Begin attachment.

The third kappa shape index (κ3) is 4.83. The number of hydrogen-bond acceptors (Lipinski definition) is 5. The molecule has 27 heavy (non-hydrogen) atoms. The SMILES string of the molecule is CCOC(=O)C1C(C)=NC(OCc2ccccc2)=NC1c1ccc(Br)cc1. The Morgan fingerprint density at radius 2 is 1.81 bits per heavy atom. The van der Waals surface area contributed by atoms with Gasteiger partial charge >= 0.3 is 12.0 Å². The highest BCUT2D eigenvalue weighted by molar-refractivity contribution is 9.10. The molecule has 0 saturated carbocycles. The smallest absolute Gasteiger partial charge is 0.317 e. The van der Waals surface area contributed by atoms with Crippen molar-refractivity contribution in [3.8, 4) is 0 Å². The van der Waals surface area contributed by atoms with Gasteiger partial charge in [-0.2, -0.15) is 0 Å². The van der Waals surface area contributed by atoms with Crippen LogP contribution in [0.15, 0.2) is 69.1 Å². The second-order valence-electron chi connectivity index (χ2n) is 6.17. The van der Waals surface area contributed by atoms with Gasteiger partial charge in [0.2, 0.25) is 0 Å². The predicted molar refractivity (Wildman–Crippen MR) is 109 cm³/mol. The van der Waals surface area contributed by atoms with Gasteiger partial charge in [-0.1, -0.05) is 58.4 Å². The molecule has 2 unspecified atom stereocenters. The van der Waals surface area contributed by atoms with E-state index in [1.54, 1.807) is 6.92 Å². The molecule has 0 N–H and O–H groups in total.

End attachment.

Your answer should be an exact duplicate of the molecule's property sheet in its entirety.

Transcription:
The third kappa shape index (κ3) is 4.83. The number of hydrogen-bond acceptors (Lipinski definition) is 5. The molecule has 27 heavy (non-hydrogen) atoms. The SMILES string of the molecule is CCOC(=O)C1C(C)=NC(OCc2ccccc2)=NC1c1ccc(Br)cc1. The Morgan fingerprint density at radius 2 is 1.81 bits per heavy atom. The van der Waals surface area contributed by atoms with Gasteiger partial charge >= 0.3 is 12.0 Å². The highest BCUT2D eigenvalue weighted by molar-refractivity contribution is 9.10. The molecule has 0 saturated carbocycles. The smallest absolute Gasteiger partial charge is 0.317 e. The van der Waals surface area contributed by atoms with Crippen molar-refractivity contribution in [3.8, 4) is 0 Å². The van der Waals surface area contributed by atoms with Gasteiger partial charge in [-0.2, -0.15) is 0 Å². The van der Waals surface area contributed by atoms with Crippen LogP contribution in [0.15, 0.2) is 69.1 Å². The second-order valence-electron chi connectivity index (χ2n) is 6.17. The van der Waals surface area contributed by atoms with Gasteiger partial charge in [0.2, 0.25) is 0 Å². The predicted molar refractivity (Wildman–Crippen MR) is 109 cm³/mol. The van der Waals surface area contributed by atoms with Gasteiger partial charge in [-0.1, -0.05) is 58.4 Å². The molecule has 2 unspecified atom stereocenters. The van der Waals surface area contributed by atoms with E-state index in [1.54, 1.807) is 6.92 Å². The molecule has 0 N–H and O–H groups in total.